At the end of Squid Game – the behemoth dystopian fantasy that captivated seemingly the entire planet – Seong Gi-hun barely survived a string of infantile challenges gone deadly. Emerging with the game’s colossal cash prize, he reentered the world with crimson hair, as if a phoenix burst into flames. A radically changed man. But the series’ closing scenes suggested Gi-hun’s fiery transformation was only illusory; grasping tightly onto the business card that started it all, he set himself on the warpath for revenge. Let the games begin again.
The show’s second season is heading into production next year, but its star, Lee Jung-jae, has been just as in the dark as the rest of us about Gi-hun’s next move. That is, except for the spoilers creator Hwang Dong-hyuk has been drip-feeding to the press. Reticent to share anything else on the subject or character, Lee, with a knowing smile, only expresses his excitement to “perform the darker side of him.”
Whether Squid Game does take a turn for the serious, its candy-coloured, brutal first season will still stand the test of time not only as a cultural artefact of the pandemic, but as a frightening representation of South Korea’s debt crisis – an issue that could, as Squid Game theorises, drive the most desperate to risk their lives for survival. But as the show’s audience has proliferated through TikTok trends (#SquidGame has over 78 billion views) and attempts to recreate the games (including a future gameshow from Netflix), have we lost sight of its meaning? Lee is more optimistic.
“I feel like Squid Game isn’t solely meant to provide a social message to society,” he argues. “Ultimately, it’s meant to deliver dreams and hopes to the audience. Of course, it was a fun television show that helped us ask deep questions, but at the end of the day, it’s also entertainment.”
Four days before the first anniversary of Squid Game, Lee walked onto the Emmy stage to accept the award for Best Actor. In beating the likes of Brian Cox, Jeremy Strong and Bob Odenkirk, Lee was writing history in real time, becoming the first Asian actor to win the prize. At that moment, though, he wasn’t so concerned with the significance of the trophy that rested in his hands. “I didn’t want to focus on discussing that element of it any further,” he says of his era-defining win. “Rather than the past, I think it is more important that we focus on the now and today.”
IN BEATING THE LIKES OF BRIAN COX, JEREMY STRONG AND BOB ODENKIRK TO THE EMMY FOR BEST ACTOR, LEE WAS WRITING HISTORY IN REAL TIME
Nevertheless, it’s impossible to ignore Squid Game’s gratifying victory lap. Like the swaths of other underrated international programmes that Netflix releases, the series could’ve easily been relegated to the recesses of the homepage. But this was different. In its first four weeks, the show was watched by 142 million households, surpassing titans like Stranger Things and Bridgerton to become the streamer’s most-watched series. That’s a lot of eyeballs, but the actor prefers to express his gratitude for the “crazy amount of love” he’s received than to quantify the personal impact the biggest television show in the world has made. It’s true that not much has changed: already a beloved star in South Korea for over two decades, the only difference now is he’s approached by just as many fans outside of the country.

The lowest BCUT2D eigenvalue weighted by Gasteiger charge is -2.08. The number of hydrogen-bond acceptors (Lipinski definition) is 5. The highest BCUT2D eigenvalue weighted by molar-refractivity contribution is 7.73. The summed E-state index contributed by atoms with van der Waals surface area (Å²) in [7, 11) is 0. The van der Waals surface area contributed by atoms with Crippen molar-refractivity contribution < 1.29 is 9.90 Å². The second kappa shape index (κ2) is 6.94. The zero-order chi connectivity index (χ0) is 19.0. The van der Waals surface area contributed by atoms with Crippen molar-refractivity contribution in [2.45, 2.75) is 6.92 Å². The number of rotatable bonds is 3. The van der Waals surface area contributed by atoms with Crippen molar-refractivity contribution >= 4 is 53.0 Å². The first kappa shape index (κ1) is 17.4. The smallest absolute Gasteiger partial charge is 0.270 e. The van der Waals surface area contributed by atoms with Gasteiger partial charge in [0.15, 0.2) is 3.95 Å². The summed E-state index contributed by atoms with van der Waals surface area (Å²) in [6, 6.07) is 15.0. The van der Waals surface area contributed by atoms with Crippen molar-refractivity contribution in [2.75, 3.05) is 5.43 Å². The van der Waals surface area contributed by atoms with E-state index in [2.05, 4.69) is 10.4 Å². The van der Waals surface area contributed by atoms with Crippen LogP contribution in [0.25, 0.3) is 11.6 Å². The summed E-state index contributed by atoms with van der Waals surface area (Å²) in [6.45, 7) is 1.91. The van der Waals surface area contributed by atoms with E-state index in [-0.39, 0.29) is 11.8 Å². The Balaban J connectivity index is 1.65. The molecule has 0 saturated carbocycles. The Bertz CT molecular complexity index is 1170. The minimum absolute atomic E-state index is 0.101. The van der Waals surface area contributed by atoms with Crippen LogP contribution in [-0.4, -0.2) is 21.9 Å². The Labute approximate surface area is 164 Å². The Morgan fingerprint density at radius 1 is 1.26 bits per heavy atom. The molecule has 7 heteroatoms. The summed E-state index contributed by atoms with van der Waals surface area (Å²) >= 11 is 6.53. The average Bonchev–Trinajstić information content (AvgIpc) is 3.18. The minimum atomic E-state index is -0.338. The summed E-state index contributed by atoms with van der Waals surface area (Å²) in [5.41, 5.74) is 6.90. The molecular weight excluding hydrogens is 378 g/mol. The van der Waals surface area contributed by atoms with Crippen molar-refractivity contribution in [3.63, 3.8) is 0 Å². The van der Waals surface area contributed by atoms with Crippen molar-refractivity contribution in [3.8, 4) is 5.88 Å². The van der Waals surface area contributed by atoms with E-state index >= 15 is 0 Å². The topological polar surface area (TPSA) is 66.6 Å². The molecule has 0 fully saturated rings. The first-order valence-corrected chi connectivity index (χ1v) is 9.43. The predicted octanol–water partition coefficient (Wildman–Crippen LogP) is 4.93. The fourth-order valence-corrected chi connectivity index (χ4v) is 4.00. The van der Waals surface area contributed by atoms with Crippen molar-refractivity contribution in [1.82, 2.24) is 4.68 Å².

In the midst of Lee’s most dizzying year yet, he stopped by Cannes Film Festival to unveil Hunt, a spy thriller that marks his directorial debut. “I had no idea at that time that I would end up directing it, which is why I think it had to be some form of destiny working on my part,” he explains, noting that he was originally set to produce and star, but after reading a first draft of the script, he had loftier ambitions. Set during South Korea’s military dictatorship, the story’s detailed political background was intimidating for prospective filmmakers, and Lee envisioned shooting abroad with extravagant action sequences, ballooning the budget. After he completed his own rewrite of the screenplay, he came to one conclusion: “I realised it was supposed to be a Lee Jung-jae project.”
Korea’s cultural exports have long fascinated the globe, but Squid Game turned the K-wave into a tsunami. Lee has noticed a shift – now, filmmakers from all over the world are telling him that they want to shoot their next projects in Korea. This Squid Game effect has gifted the actor with a greater appreciation of his national cinema and all its multitudes. “The projects that I tend to be involved with are either very distinctly Korean in content, or have a theme that the global audience can relate to,” he says.
It’s as if Squid Game has ushered in a new era for the actor, one that includes venturing to another galaxy in The Acolyte, a Star Wars series that has just begun filming. When Lee was just a model-turned-burgeoning actor garnering adoration for hits like Sandglass and City of the Rising Sun, he was completely unprepared. “I think my performances didn’t feel sufficient enough because my understanding of the world wasn’t very deep,” Lee says. “I was very eager to do well, but I didn’t understand exactly how to do the work.” The accumulated years and experiences have provided clarity. “I know now that working hard is not the only important thing. You need to understand what you want to express and how you want to express it,” he adds, noting that revelling in the ever-changing energy of a film set drives him to improve.
“Now that I have at least a little more understanding of how I want to work, I’ve been able to enjoy myself,” a smiling Lee says, ready to embrace the oncoming, exhilarating chaos. This time, he feels more comfortable shifting gears into hyperdrive – and he wants to have fun doing it.